Daniel Steffens of The George Institute for Global Health and The University of Sydney, reveals the myriad of unconscious lifestyle habits that could be causing you pain.
Low back pain is an extremely common health problem that affects a large part of the population during their lifetime.
On any day roughly 10% of the population suffer from low back pain; over a one month period one quarter of us will be affected.
Back pain is more common in women and in middle to older age groups.
Although low back pain is not a life threatening condition, it is the leading cause of activity limitation and work absence throughout the world, and it causes an enormous economic burden on individuals, families, communities, industry and governments.
Low back pain may originate from many different parts of the lower back , including bones, intervertebral discs, ligaments, muscles, neural structures and blood vessels.
However, the exact source of low back pain is often difficult to identify using conventional tests available in the day-to-day health care.
Research into risk factors for low back pain is often challenging due to significant differences across research methods, case definitions and study populations.
It has been shown that there are a number of environmental and individual factors that influence the onset and course of low back pain.
In a recent study, researchers from the The George Institute for Global Health and the University of Sydney have investigated the increase in risk of an episode of sudden onset, acute low back pain associated with short time exposure to a range of physical and psychosocial factors.
A total of 999 patients with a new episode of acute low back pain were recruited from 300 physiotherapy, chiropractic and general practitioner clinics in Sydney.
Participants were interviewed in the first week their pain episode occurred in and were asked to describe their physical and psychosocial activities in the 3 days preceding pain onset.
The study found that mornings (7am to 12pm) were the most frequent time of day for back pain onset.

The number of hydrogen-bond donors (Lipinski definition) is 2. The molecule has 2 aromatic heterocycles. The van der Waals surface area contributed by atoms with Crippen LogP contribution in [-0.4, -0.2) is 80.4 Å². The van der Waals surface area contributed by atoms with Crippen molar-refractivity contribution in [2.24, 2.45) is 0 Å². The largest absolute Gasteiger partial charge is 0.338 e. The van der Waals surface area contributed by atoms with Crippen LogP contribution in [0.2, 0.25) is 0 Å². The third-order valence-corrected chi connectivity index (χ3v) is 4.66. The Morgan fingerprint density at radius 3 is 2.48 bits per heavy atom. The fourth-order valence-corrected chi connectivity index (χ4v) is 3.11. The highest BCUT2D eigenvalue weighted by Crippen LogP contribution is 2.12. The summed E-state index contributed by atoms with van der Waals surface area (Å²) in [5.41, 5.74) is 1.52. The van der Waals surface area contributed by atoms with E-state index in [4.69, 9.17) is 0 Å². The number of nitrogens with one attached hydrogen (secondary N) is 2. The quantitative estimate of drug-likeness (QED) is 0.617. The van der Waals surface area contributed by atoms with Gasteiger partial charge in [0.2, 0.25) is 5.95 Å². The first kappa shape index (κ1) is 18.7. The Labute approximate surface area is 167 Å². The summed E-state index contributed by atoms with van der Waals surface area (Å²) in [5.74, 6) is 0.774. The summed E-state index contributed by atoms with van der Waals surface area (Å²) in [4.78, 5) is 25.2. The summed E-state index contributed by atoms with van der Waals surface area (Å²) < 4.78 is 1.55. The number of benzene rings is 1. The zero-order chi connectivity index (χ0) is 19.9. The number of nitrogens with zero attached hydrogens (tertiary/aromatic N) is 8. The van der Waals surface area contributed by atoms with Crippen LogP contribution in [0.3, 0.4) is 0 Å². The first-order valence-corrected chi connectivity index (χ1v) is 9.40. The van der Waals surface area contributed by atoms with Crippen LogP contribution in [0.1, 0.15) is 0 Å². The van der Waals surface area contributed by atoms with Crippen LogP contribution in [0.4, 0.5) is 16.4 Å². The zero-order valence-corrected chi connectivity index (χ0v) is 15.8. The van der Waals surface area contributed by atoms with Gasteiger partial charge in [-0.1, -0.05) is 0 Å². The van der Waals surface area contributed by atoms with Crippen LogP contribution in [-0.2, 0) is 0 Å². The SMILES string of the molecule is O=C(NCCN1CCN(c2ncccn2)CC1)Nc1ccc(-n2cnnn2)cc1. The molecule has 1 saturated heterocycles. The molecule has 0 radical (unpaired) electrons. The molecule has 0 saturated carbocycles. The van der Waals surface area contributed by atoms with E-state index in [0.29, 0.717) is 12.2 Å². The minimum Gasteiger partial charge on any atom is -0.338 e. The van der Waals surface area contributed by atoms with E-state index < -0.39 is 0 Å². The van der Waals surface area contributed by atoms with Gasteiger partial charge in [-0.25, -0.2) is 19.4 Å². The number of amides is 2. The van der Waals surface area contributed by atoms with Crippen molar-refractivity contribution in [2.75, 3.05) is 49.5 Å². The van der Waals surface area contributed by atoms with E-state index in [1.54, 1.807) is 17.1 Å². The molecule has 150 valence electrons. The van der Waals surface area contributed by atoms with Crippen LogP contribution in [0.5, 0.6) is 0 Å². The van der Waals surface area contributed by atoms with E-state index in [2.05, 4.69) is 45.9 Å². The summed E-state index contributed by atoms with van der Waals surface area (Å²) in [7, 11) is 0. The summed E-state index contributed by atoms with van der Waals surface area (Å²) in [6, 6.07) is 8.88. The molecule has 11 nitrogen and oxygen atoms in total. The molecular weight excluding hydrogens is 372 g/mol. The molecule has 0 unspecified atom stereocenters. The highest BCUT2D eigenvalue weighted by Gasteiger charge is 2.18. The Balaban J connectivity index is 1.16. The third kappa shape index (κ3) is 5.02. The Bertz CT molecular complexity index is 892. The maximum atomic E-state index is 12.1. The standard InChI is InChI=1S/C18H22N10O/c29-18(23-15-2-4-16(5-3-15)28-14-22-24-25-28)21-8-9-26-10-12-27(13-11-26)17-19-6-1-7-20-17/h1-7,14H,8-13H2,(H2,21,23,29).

Furthermore, the study demonstrated for the first time that even a brief exposure to a range of physical factors, like manual tasks involving awkward postures, or manual tasks involving an object that could not be positioned close to the body as well as psychosocial factors like being distracted during a task or fatigued, can considerably increase the risk of an episode of low back pain.
The study also found that age was a factor in triggering low back pain when lifting heavy loads, with younger people being significantly more likely to suffer an episode of acute low back pain after such activity than older people.
The risk factors associated with the onset of low back pain found in this study, such as manual tasks involving heavy loads, could be completely avoided by redesigning the work place so workers are no longer required to lift heavy loads. Exposure to other risk factors could be reduced by education and training of the general population and workers.
These findings support the development of new prevention programs and strategies to reduce the burden from this common and disabling condition.
Reference: “What Tiggers an Episode of Acute Low Back Pain? A case-crossover study.” Daniel Steffens, Manuela L Ferreira, Jane Latimer, Paulo H Ferreira, Bart W Koes, Fiona Blyth, Qiang Li, Christopher G Maher. Arthritis Care and Research; Published Online: February 9, 2015 (DOI: 10.1002/acr.22533).